Saving the Austrian glaciers

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The state of the glaciers in the Alps offers of telling insight into world wide climate trends.

For decades the glaciers have been in retreat and their role of a reflective global cooling shield, year-round water supply and natural eco-system has long been discussed. Glaciers form a vital role in so many aspects of mountain life and without them the existence of living and working in these regions would be significantly more challenging.

For the winter sports industry the glacier skiing areas have a considerable and growing advantage over non-glacial ski areas – they offer snow security for an ever-extending winter sports season. It is common for many of the glacier skiing areas to operate for 9 or months per year and even for the peak winter months, they still retain the advantage of 100% snow security (although winds can be disruptive at these altitudes). Huge investments have been made in the infrastructure on the glacier skiing of Austria including new lifts, dining and service facilities high up on the margins of the ice. And whilst most of the glaciers retain an enviable depth of ice, these qualities are under great threat from climate change.

Aware of current and forecast conditions the glacier ski areas are active in preventing the decline of their ‘cash cow’. In many ways these areas are getting far more attention that other glacial areas that are forecast to lose ice but aren’t directly exploited as a leisure resource – these areas would include parts of the remote Alps but also many other distant regions across the globe. Scientific monitoring of the glacier skiing areas is extensive whilst methods to counteract natural threats range widely. Below are a few of the measures currently in operation in the Austrian Alps.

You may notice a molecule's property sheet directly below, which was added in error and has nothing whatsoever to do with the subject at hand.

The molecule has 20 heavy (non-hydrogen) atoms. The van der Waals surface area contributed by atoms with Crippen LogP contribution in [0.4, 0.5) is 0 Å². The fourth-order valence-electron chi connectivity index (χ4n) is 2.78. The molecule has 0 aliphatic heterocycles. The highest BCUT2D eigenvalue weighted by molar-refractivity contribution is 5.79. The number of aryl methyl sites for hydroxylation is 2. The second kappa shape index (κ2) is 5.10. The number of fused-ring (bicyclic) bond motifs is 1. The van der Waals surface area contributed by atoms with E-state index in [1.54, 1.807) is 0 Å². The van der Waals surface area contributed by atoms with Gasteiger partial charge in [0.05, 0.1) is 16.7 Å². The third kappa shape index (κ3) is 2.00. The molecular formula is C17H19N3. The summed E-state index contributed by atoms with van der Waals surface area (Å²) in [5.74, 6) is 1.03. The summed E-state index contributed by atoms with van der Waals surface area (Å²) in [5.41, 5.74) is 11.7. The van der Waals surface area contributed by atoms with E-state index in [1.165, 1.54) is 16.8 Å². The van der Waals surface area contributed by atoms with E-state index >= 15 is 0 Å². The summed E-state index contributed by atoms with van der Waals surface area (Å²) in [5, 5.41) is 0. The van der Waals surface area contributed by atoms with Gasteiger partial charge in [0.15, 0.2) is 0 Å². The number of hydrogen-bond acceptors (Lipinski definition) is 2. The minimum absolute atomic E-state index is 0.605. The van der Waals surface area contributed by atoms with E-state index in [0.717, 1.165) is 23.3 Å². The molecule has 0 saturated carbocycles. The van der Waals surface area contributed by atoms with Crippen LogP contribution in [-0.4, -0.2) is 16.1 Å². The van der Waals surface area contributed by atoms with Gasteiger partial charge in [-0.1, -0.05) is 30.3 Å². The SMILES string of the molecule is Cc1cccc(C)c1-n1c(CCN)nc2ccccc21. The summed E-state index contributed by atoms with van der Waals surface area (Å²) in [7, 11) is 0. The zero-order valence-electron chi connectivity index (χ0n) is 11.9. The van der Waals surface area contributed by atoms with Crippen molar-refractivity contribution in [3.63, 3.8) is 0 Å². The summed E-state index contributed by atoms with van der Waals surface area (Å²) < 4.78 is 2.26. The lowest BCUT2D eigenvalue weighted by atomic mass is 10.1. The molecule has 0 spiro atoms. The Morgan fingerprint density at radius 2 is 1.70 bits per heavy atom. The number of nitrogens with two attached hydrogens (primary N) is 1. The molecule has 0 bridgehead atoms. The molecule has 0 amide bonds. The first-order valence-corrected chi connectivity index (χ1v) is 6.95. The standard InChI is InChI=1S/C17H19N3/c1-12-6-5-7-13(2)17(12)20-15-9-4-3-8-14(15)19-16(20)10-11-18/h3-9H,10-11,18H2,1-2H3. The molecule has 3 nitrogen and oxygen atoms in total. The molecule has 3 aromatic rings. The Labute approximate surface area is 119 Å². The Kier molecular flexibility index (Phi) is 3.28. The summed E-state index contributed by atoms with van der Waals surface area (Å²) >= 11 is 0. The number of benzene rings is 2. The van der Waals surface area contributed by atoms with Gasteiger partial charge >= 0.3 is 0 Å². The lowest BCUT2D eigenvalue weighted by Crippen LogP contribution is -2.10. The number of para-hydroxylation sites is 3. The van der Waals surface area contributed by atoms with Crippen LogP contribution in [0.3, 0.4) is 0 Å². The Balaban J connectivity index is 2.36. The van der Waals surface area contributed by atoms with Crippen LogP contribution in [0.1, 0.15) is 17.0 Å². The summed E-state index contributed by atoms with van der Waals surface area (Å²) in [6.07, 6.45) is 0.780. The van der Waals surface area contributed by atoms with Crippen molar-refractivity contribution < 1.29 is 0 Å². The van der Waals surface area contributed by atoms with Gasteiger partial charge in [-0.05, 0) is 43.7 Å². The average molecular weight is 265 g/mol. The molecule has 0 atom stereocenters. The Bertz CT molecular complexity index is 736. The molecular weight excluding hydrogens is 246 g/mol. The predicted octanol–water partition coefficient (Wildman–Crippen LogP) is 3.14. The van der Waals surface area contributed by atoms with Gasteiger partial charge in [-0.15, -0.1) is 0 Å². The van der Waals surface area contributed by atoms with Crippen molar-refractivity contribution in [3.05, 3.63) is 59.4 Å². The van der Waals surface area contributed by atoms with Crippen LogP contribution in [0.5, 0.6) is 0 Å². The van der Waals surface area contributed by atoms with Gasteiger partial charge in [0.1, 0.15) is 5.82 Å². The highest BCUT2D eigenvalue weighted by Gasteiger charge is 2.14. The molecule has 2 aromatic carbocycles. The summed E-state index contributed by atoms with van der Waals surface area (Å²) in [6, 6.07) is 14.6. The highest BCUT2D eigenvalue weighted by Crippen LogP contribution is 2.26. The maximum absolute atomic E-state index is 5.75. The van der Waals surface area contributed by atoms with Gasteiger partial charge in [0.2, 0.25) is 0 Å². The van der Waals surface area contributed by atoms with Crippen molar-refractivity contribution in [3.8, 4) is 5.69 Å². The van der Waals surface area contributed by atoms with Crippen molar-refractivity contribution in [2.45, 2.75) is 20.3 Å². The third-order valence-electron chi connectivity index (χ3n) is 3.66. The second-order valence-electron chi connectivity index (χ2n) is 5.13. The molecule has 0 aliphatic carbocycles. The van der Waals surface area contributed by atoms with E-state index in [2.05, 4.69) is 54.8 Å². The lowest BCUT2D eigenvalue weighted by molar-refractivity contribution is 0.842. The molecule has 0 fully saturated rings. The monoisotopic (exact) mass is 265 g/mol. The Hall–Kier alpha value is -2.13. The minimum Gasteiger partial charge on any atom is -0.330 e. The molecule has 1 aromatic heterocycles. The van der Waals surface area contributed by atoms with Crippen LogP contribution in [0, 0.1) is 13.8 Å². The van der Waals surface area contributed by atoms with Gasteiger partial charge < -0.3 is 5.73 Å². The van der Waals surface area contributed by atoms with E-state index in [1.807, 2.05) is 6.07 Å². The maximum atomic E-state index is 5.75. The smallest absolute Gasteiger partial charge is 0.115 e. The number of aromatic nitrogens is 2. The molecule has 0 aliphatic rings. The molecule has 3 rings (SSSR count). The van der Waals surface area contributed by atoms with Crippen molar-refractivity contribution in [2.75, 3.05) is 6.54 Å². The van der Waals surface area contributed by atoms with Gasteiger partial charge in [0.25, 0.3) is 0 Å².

Thermal / reflective mats on the Stubai Glacier

These are mats that are laid on and pinned to the surface of the glacier in critical areas of the glacier. They are designed to thermally retain the cold heat of the ice and reflect solar rays. Due to the vast areas of the glaciers they are strategically located where ice loss is most critical and very often around the anchor points of chair lifts and gondolas which intersect the glacier. Blankets are removed in the autumn and the natural cycle of snow accumulation over the winter months is allowed to proceed.

The impact of their deployment is clear when covered and exposed ice border each other – in September 2013 the elevation difference between covered and exposed ice at the critically important at the downhill periphery of the glacier was ca. 2.5m. Whether these methods can be deployed on a suitable scale to counteract rising temperatures is a key and unresolved consideration.

Replenishment snow making

An alternative or additional way of altering the accumulation and loss cycle of the glacier is to add manufactured snow to the glacier during the winter months. Snow making has been criticised in recent years for its energy and water resource use. It must be said however that storing water in the mountains in the form of glacial ice adds to the natural water cycle in any case. Energy use in pumping the water to glacier areas is a genuine concern and one that Solden have addressed by building an enormous 405,000 cubic metre reservoir at 2900m altitude. The plan is to supply the Rettenbach and Tiefenbach glaciers as well as the lower Solden ski area with artificially created snow to compensate for the natural (yet accelerating) summer ablation (melting). By locating the input water above (and in some cases below) the snow cannons reduces greatly the energy required to produce the snow.

Ice manufacture

A variation on the theme used in Solden is the manufacture of ice on the Pitztal Glacier. Here they employ a ‘Snowmaker’ system that can generate ice at above zero temperatures without chemical supplements. The system uses a vacuum technology that had previous applications but has been utilised to generate large quantities of ice with low energy inputs. The ice is manufactured in an upright cylinder and pours down a chute into a pile which is then deployed by Pisten Bullies.

Whether these and other attempts to preserve the glacier skiing areas of the Alps depends greatly on the course of future climate change and the resource commitment of those tasked with preserving their leisure products. One thing is sure though, this issue is being taken seriously by the industry and many attempts are being employed to ensure that these huge ice sheets don’t fall victim to humankind’s inability to develop clean energy.

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